Raising Chicks in the Fall

Discussion in 'Raising Baby Chicks' started by petrel, Sep 20, 2013.

  1. petrel

    petrel Chats with Chickens

    Forgive me if this has been covered already. Please point me to the thread if it has.

    I have a mixed batch of chicks 4 weeks and 2 weeks old. They spent their first two weeks in a brooder going from 95 to 90 degrees. Now I have them in the tractor and have been only letting them out into the run when temps have reached 80. Whenever they are in the coop, I am sure to keep the temp at eighty or better for now and I plan to go down 5 degrees next week. Right now we are obsessing over the temp. We've even installed a remote thermometer, so we can monitor the temp in the coop at night. The chicks are not huddling or panting and can be fournd scattered about the coop from the corners to the highest roost, to splayed out in the bedding at any given time.

    We are having standard issue fall weather with highs in the 80s and lows in the upper high 40s to low 50s in the evenings. Will I reach a point where these chicks will no longer need the heat lamps? What would that age/outside temperature be?

    Is it ok to leave them out in the run on cooler days if I move a heat lamp out to the run? They really hate being confined to the coop, now that they have had a taste of the run. Thanks in advance for your help.
     
  2. jdoane

    jdoane Chillin' With My Peeps

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    I moved mine out at 5.5 weeks in the Berkshires of Massachusetts last weekend. So safe bet we're a lot cooler than you VA. I brooded in my garage and they were off the lamp by 4 weeks except if the night dipped into the 40s. Your 4 weeks chicks are probably almost ready but your 2 week chicks have a bit to go. How are they doing feathering out?
     
  3. petrel

    petrel Chats with Chickens

    Thanks for your response. If you stare at them long enough, you can see the feathers growing! Each morning when we open the coop they all look a little different....they appear to be feathering out nicely.

    Are you using a light on a thermostat?
     
    Last edited: Sep 20, 2013
  4. jdoane

    jdoane Chillin' With My Peeps

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    It is amazing to see how fast they grow!!!

    I'm not using anything at this point. And we've had our first frost over night. They were fine! I'm not planning on using heat through our winter as I have all cold hearty breeds. I am still undecided about using a light. If I do it will just be a strong flash light in our small coop. Which I feel like given the size of the coop would be enough light for them for a few extra hours of light.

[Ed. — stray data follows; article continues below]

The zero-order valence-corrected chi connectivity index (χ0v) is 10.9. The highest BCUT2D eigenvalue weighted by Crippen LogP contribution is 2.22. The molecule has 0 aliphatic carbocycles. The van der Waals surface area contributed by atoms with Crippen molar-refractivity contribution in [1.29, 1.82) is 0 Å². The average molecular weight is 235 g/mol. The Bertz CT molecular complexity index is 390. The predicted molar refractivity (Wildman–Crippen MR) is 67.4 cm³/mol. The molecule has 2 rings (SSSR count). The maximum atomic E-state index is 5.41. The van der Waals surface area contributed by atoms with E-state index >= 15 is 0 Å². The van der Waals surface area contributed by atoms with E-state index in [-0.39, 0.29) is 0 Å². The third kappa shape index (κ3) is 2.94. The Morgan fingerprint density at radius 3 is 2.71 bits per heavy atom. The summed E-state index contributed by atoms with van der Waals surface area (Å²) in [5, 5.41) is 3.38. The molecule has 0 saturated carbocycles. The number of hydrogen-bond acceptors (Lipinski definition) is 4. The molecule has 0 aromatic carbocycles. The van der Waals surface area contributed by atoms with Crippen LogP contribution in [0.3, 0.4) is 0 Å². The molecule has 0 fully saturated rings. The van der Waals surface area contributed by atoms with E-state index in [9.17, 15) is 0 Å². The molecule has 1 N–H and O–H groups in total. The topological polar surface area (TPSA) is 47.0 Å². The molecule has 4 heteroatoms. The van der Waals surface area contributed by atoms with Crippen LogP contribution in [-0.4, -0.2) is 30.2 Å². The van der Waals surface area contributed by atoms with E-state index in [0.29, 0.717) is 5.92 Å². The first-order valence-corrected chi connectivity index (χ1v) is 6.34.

5. petrel

    petrel Chats with Chickens

    In 2-3 more weeks the weather will be pretty much the same here. Are you saying that if they appear to be sufficiently feathered out that I should be able to dispense with the lights and the cool day shut-ins by then?
     
  6. jdoane

    jdoane Chillin' With My Peeps

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    Still a newbie at this myself but that sounds like it would match up with what my chicks handled without a problem. Mine never seemed to huddle near the heat even when they were just a day old so I kind of went by the recommendations of decreasing heat 5 degrees every week but also just paid attention to the chicks themselves. And when the brooder was cooler than what the "rules" said - if they seemed happy and active I didn't worry about it. So in the end we were off the heat I think before we "should" have been. I somehow felt better about getting them completely off the heat lamp before I even thought about leaving them outside for the daytime hours.
     
  7. write2caroline

    write2caroline Chillin' With My Peeps

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    Your older chickens are probably okay to go out. I would lower the heat and see if they peep. Peeping is their way of telling you they are not comfortable. If they are all away from each other it sounds like they are warm so raise your heat lamp up to lower the temp and see if they are happy.

    If the little ones are tolerant of the lower temps they may be okay to go out but what about night time temps? Would they get chilled or is it hot? If they are happy then go for it. My biddies did not like darkness so we put battery operated night lights so they would not fuss.

    Caroline
     

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